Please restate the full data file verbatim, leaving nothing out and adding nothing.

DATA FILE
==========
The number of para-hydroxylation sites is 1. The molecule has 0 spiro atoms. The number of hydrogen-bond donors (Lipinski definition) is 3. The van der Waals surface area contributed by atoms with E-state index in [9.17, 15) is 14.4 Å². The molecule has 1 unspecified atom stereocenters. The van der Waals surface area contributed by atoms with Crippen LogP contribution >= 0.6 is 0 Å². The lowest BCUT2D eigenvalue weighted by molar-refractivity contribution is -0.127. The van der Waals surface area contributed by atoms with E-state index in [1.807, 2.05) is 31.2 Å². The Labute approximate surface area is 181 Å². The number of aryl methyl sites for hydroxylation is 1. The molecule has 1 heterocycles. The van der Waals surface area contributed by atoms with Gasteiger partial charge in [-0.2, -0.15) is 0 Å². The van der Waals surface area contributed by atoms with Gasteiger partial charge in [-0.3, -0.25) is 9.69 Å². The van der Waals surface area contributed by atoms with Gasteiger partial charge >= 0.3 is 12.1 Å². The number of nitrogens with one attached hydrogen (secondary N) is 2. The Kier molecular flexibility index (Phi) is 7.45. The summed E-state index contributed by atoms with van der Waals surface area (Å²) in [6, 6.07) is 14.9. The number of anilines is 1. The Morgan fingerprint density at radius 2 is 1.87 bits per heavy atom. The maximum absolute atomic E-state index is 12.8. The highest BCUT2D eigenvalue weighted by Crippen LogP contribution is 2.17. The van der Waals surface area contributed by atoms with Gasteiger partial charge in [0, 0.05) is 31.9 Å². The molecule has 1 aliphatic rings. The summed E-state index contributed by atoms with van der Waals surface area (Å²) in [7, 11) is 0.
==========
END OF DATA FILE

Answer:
The number of para-hydroxylation sites is 1. The molecule has 0 spiro atoms. The number of hydrogen-bond donors (Lipinski definition) is 3. The van der Waals surface area contributed by atoms with E-state index in [9.17, 15) is 14.4 Å². The molecule has 1 unspecified atom stereocenters. The van der Waals surface area contributed by atoms with Crippen LogP contribution >= 0.6 is 0 Å². The lowest BCUT2D eigenvalue weighted by molar-refractivity contribution is -0.127. The van der Waals surface area contributed by atoms with E-state index in [1.807, 2.05) is 31.2 Å². The Labute approximate surface area is 181 Å². The number of aryl methyl sites for hydroxylation is 1. The molecule has 1 heterocycles. The van der Waals surface area contributed by atoms with Gasteiger partial charge in [-0.2, -0.15) is 0 Å². The van der Waals surface area contributed by atoms with Gasteiger partial charge in [-0.3, -0.25) is 9.69 Å². The van der Waals surface area contributed by atoms with Gasteiger partial charge >= 0.3 is 12.1 Å². The number of nitrogens with one attached hydrogen (secondary N) is 2. The Kier molecular flexibility index (Phi) is 7.45. The summed E-state index contributed by atoms with van der Waals surface area (Å²) in [6, 6.07) is 14.9. The number of anilines is 1. The Morgan fingerprint density at radius 2 is 1.87 bits per heavy atom. The maximum absolute atomic E-state index is 12.8. The highest BCUT2D eigenvalue weighted by Crippen LogP contribution is 2.17. The van der Waals surface area contributed by atoms with Gasteiger partial charge in [0, 0.05) is 31.9 Å². The molecule has 1 aliphatic rings. The summed E-state index contributed by atoms with van der Waals surface area (Å²) in [7, 11) is 0.